i should have noted there’s a fair degree of difference between your relatively sensible suggestions and some of the more aggressive “debt relief across the board” plans. If you’re merely suggesting that the banks need a good kick up the arse in writing off where appropriate (and therefore its not really debt relief or forgivness), then fine. I’m simply worried that the politics of this will stray into “write off first, ask questions later” territory. You’ll note above that there’s widespread calls from generally rational people for large scale, negative equity related or “it was a fix”-based debt writedowns, with absolutely no tackling of the “cant vs wont” pay debate or realising that this money ultimately comes from the taxpayer and has not already been “spent” as some seem to suggest.

  116. The Dork of Cork Says:

    @Dom K
    Yes there was a strange synthesis of Keynesian trained economists exposed to monetarist thinking during the late 60s & 70s.

    Paul Craig Roberts for instance was essentially a Keynesian who belived consumption was being held up by Goverment monopolies & high taxes.
    But nearly any type of spending seems to work when you have a oil glut - me thinks the conservation measures of the 70s/80s/ ( especially oil power stations shutting down) combined with higher oil production created the conditions for higher spending - but this was expressed in higher debt levels which both producers of oil and manufactered goods held chiefly outside America
    Combine Keynesian consumption levels with a monetarist lack of investment in the commons , with a lack of a final Austrian payment mechanism and you get the mess of today.

  117. Karl Whelan Says:

    @ Eoin

    “You’ll note above that there’s widespread calls from generally rational people for large scale, negative equity related or “it was a fix”-based debt writedowns”

    While I have some sympathy for these people, those proposals are clearly a non-runner. Morgan Kelly has also clarified that he is not in favour of those proposals, though clarified is perhaps not the right term since he was never actually reported as calling for a blanket writedown.

    Anyway, perhaps time to move over to the juicy new mortgage arrears statistics thread!

  118. John Foody Says:

    First off, who is this Government source?

    http://www.irishtimes.com/newspaper/breaking/2011/0829/breaking3.htm

    Government source also stressed yesterday that the banks had been “over-capitalised” last March “on the basis of a very severe stress test”.
    This was done so that the banks would have “a significant sum” for dealing with mortgage default.

    It was done to convince investors that if the worst happened, it could cover it. Saying it was done, so it’s ok to allow/help the worst to happen is a bit different.

    Though I’m reassured by his/hers “case-by-case” basis comment. I can’t see any other way to do it.

    Joan Brutons comment “they also have to concentrate on reaching out to the people that they lent to in the boom”. How is this suppose to work, banks trying to actively find people to give mortgage haircuts to on one side and maximize profits for their shareholders-’the taxpayer’ on the other.

    Enter the idea for a new agency. A referee. In an ideal world it could work. In a politicians wanting to be seen to ‘do something’ - ‘anything’ world it’s at a disadvantage.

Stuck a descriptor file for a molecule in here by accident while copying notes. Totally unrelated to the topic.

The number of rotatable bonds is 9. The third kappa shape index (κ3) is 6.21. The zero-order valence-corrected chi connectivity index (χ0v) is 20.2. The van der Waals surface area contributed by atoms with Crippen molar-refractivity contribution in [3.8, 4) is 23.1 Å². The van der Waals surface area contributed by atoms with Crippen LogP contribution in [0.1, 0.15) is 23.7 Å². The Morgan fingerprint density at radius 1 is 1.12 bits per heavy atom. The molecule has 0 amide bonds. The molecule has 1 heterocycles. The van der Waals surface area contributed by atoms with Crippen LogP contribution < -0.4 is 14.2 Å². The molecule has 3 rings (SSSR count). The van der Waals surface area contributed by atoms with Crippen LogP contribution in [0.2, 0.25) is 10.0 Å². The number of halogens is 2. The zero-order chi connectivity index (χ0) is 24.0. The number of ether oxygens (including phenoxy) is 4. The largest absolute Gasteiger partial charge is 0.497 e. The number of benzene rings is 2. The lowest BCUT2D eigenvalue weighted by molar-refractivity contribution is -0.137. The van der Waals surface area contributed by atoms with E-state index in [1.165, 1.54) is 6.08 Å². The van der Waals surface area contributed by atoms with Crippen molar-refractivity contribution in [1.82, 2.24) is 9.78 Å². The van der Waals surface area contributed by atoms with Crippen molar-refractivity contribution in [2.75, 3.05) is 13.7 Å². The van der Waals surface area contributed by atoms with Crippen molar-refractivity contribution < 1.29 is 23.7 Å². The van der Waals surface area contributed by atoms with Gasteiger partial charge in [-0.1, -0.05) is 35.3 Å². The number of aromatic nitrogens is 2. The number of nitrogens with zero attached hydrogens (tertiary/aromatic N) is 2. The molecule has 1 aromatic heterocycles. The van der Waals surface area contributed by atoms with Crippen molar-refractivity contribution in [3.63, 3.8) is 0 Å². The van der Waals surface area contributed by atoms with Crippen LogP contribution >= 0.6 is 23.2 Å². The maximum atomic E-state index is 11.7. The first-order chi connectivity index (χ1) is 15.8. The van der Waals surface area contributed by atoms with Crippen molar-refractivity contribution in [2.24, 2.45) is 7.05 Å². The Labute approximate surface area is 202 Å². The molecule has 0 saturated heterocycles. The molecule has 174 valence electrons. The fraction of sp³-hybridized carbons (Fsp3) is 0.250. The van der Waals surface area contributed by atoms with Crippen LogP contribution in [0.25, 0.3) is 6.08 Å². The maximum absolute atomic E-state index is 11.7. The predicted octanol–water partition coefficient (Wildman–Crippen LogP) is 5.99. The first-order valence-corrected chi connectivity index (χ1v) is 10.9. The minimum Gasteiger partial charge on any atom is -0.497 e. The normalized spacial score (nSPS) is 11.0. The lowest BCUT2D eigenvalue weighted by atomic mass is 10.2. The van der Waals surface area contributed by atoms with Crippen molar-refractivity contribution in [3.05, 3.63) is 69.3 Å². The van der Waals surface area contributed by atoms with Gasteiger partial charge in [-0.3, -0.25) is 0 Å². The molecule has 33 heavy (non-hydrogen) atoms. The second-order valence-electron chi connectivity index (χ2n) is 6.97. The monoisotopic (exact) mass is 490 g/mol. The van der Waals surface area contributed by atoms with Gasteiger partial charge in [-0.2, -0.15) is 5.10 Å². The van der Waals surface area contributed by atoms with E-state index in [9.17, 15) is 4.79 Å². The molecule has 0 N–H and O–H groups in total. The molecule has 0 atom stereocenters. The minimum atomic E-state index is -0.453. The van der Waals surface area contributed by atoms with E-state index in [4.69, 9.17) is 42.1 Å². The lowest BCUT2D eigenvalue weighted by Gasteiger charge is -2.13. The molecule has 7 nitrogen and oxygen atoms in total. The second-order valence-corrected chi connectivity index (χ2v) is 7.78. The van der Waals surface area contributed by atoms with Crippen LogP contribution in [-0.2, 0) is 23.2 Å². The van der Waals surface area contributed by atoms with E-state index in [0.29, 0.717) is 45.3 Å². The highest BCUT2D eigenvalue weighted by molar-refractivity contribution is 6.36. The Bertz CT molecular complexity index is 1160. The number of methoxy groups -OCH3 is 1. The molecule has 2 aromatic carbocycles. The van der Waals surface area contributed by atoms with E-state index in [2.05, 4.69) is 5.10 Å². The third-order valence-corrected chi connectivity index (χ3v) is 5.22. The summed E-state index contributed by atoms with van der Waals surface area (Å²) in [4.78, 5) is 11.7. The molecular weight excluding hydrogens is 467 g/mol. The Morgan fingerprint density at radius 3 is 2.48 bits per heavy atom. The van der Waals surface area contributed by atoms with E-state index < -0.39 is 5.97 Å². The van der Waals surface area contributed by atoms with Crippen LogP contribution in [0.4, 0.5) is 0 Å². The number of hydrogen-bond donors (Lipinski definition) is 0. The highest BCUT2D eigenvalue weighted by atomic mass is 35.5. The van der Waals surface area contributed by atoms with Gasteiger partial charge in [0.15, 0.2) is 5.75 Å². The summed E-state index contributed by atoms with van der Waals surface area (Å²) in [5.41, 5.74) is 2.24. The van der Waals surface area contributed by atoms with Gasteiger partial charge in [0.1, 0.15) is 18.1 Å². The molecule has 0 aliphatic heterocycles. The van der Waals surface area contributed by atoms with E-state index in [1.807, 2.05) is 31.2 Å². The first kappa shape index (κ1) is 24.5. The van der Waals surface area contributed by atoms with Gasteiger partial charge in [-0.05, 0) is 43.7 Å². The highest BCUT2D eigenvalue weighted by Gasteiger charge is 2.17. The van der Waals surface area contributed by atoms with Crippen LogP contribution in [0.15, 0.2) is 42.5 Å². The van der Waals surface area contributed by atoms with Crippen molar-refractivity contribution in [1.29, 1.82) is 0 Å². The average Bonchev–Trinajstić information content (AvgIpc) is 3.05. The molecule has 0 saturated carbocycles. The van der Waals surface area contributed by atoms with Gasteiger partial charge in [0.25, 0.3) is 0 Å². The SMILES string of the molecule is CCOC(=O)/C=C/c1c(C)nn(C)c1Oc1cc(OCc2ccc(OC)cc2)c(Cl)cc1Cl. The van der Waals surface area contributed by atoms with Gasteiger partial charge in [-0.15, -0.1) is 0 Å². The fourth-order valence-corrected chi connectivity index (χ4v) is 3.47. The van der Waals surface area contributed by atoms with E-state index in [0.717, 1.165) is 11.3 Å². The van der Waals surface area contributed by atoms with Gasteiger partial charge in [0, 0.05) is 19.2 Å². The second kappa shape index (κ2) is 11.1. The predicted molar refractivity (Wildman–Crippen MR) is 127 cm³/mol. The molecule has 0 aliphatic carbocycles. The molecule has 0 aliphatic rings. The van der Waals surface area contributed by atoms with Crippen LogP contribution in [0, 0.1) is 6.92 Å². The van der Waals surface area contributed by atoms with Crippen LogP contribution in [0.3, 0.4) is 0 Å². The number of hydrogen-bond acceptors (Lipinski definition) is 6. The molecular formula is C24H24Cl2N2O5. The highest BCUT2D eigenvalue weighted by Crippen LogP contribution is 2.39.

I am pro the lets sort this out approach, but we have to thread softly. NAMA followed a crystallize losses fast approach, if this is done improperly and we follow another crystallize losses fast approach, chewing up lumps of reserve capital, where does that leave us with the current World/European bank drop.

    As for the bankruptcy legislation, there’s no reason that can’t be sorted out asap.

    @ Sahra C
    Holiday, my other half is from there. Lovely country, containing lots and lots of trees and relatively quaint political and social problems.

  119. zhou_enlai Says:

    @John Foody

    “I am pro the lets sort this out approach, but we have to thread softly. NAMA followed a crystallize losses fast approach, if this is done improperly and we follow another crystallize losses fast approach, chewing up lumps of reserve capital, where does that leave us with the current World/ European bank drop.”

    Good point. However, at the very least we should have a proper personal insolvency regime and a proper bank resolution regime by now.

  120. Ludwig Heinrich Edler Says:

    @Zhou,

    “Debt forgiveness does not necessarily involve allowing somebody to stay in their home. It may mean kicking them out, selling the house and agreeing a reduced residual loan burden.”

    Okay, I hadn’t heard of this kind of option being on the table, but again, maybe I am missing details. If that is so, then it just sounds like the kind of debt negotiation that banks will want to be doing anyway. Why does the govt need to be involved in this?

    But to me, most of the talk was about keeping people in their homes, which was my point about the housing market.

  121. tull mcadoo Says:

    @KW
    “I’m in favour of recognising the reality that many of the mortgages are unsustainable and designing fair and efficient procedures for recognising this, keeping in mind that the banks have been recapitalised partly on the basis of large mortgage losses.”

    That is a laudable aspiration and perfectly sensible. The risk is that thatt he polciy designed to attain this objective goes horribly wrong and ends up costing the taxpayer much more than envisaged. Can you think of one example of a scheme in this country that i) ahieved its objectives ii) came in on or under budget and iiii) did not suffer from mission creep.